One of the mysteries of the English language finally explained.
A small primitive wingless insect which has bristles at the end of the abdomen.
Orders Thysanura (the true bristletails, with three bristles, including the silverfish) and Diplura (the two-pronged bristletails), subclass Apterygota
- ‘The bristletails and silverfish both have two long cerci, and between this a caudal appendage.’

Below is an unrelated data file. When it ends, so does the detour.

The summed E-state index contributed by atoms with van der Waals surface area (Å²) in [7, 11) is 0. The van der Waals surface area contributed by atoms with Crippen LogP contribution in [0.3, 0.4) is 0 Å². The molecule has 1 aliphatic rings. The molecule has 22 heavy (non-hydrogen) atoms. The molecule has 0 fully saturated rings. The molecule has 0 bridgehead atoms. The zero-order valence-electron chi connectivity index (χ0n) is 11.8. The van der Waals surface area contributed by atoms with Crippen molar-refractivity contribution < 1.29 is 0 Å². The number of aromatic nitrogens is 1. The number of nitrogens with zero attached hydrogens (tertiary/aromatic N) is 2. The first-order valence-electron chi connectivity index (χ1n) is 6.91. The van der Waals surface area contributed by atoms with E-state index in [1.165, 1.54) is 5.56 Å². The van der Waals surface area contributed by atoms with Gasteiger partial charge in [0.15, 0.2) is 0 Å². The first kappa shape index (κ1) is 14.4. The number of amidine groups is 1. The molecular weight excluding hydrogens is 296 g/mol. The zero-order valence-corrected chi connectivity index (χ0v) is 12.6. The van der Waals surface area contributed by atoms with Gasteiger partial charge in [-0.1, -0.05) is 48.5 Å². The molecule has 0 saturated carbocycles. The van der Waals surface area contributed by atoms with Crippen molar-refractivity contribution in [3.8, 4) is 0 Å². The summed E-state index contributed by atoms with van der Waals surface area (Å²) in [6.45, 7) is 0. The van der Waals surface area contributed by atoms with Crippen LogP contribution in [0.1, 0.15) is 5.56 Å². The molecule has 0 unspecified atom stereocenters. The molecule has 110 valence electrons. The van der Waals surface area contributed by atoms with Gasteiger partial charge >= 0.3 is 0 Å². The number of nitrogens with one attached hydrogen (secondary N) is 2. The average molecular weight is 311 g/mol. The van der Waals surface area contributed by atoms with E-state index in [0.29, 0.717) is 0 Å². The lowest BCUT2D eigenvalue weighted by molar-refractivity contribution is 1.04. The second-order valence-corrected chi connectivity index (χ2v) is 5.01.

- ‘Jumping bristletails moult 8 to 10 times before reaching sexual maturity, which may take up to two years.’
- ‘Jumping bristletails eat algae that grow on the surfaces of rocks, logs, and trees.’
- ‘All bristletails are carrot-shaped, somewhat flattened, and covered with grayish scales.’
- ‘The jumping bristletails are an inconspicuous group, looking much like their better-known cousins, the silverfish.’
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